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There was only one thing my dad told me he wanted in his funeral – no God. And in case you are thinking he said, “Know God,” let me set you straight. His actual words were, “I am an atheist and I feel very strongly about that.” These were my only marching orders when I started organizing his funeral.
We don’t normally talk about religion or death in my family, but Dad had Stage 4 cancer. The brutality of the disease and its finality still had a certain abstract quality. It was a small window of opportunity, as it turned out, so I guess he took it.
My dad was the charismatic patriarch of our family. A “guy’s guy” with a marshmallow heart, he played life like he played golf, unapologetically straight up the middle.
I don’t think he saw religion and spirituality as something that could wing you into a great new insight, but then I wouldn’t know. He never discussed it with me, except briefly, this once.
So, taking this tidbit of information as a starting point, I began to think about what a funeral for an atheist would look like.
For me, some of my most profound experiences have been led by clergy, but that’s not what Dad wanted, so this was going to be a DIY job.
I pushed aside the persistent feeling that the guy wasn’t even dead yet and here I was planning his funeral.
I had organized my uncle’s funeral and in our family, if you do something once and you don’t screw it up, it’s yours forever. You have to be careful what you wish for.
I just kept telling myself this was something I could do for my dad, something I knew how to do and I wanted it to be my best effort.
“Funerals for atheists”: The search washed up a lot of soapy stuff that just wasn’t my dad.
I began to picture him squirming in heaven (oops! No heaven – but, thankfully, no hell either).
Then I realized I didn’t truly know what an atheist was – I mean by definition – so I did another search and found fabulous references to great philosophers and poets, to humanism and the adoration of nature.
Atheism seemed to me simply a void that anyone could fill with an alternative or creative view of existence.
I sent Dad a note to say this freedom of thought was appealing to me, that maybe I was an atheist, too, but I got no response. I didn’t pursue it either.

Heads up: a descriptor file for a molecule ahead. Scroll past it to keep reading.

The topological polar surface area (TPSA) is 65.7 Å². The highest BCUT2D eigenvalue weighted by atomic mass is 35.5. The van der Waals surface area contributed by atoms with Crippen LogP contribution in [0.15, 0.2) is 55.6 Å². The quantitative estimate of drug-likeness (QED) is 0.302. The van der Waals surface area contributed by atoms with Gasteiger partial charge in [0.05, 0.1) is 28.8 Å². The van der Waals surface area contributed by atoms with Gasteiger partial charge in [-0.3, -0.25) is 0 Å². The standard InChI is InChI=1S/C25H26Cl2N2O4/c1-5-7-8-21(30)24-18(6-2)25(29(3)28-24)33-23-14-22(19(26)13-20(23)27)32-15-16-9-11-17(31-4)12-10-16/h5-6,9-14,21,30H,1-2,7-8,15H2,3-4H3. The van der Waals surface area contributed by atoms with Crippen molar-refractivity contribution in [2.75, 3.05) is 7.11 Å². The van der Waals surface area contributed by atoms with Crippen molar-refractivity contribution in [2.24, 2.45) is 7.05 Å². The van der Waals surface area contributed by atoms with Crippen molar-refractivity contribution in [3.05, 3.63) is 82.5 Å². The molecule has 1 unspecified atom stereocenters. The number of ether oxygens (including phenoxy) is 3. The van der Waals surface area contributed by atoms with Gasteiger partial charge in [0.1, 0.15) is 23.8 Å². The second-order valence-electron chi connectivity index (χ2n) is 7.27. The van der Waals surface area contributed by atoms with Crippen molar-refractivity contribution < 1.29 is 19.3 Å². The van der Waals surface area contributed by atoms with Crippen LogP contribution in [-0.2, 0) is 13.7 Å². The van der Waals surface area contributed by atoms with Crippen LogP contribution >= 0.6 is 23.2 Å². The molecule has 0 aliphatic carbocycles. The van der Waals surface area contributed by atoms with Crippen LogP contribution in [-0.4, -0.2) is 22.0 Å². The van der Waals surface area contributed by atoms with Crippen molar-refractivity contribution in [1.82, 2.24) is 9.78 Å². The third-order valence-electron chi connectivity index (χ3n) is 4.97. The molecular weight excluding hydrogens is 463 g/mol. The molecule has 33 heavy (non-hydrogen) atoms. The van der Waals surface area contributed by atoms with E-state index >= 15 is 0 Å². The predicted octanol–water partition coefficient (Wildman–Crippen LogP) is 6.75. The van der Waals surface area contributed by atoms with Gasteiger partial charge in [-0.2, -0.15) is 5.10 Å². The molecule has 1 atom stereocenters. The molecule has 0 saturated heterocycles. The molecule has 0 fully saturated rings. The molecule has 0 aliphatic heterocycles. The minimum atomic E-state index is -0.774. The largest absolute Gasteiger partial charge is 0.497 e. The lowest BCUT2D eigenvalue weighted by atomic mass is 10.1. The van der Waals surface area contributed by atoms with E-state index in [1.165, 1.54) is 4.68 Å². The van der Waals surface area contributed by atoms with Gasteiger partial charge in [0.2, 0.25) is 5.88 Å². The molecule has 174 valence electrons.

By this point, meaningful conversation often choked at the gate. He wasn’t good with tears.
For me, the worst part about Dad’s atheism was that I didn’t know where he thought he was going.
Would he simply “snuff out,” like a toy with the switch turned off?
Say what you will about religion, there is a certainty about the afterlife. One may not fully believe the particulars, but it still gives comfort to the dying, as well as the living.
I wondered if I could turn to science to provide Dad with an acceptable answer – that is to say, provide me with an acceptable answer that would also please Dad.
I found a lovely piece written by an American science journalist about the law of conservation of energy, that no new energy is ever created but, likewise, no energy ever dies either. If we think of our souls, our bodies, everything we ever learned and all the loving we ever did – simply as energy, then it is comforting to know that our lives do not end and that we contribute our energy back to this world.
We are all still here. We are just less orderly.
I had now made my brother Bob very nervous. He was a touch point for me on this project because he and Dad are so much alike.
I made the mistake of trying to describe this vast ice rink of atheistic ideas I was skating on. It only made him more nervous. I think he envisioned funeral by poetry reading. In his mind, that would kill us all. He nixed the science journalist.
Then my mom nixed a song cousin Lisa and I had worked on.
“Too sad,” she said.
“For a funeral?” I asked.
They know me too well. I love drama, am fine with emotion. I like to go deep.
Time to scale back.
First principles for any funeral state that it is a time for the living to say goodbye.
I simply could not have Mom and Bob, our family and friends squirming in their chairs. This ritual was for them, so they could share a final tribute to my dad.
You could argue we shot Dad’s funeral straight up the middle. Everyone who spoke knew him well enough to tell a great story.
Tons of references to his passion for golf.
I sneaked in a poem or two.
The whole room sang Blue Skies with heart and soul.
Lots of people remembering him, often with fond humour and there was a great abundance, an almost overwhelming sense of love.
When I look at the great religions of the world, no matter how they get twisted, they are all based on love, a gentle sense of humour and compassion for others.
If it is true that you leave this world as you lived it, Dad may have understood that better than any of us.
Heather Ferguson lives in Victoria, B.C.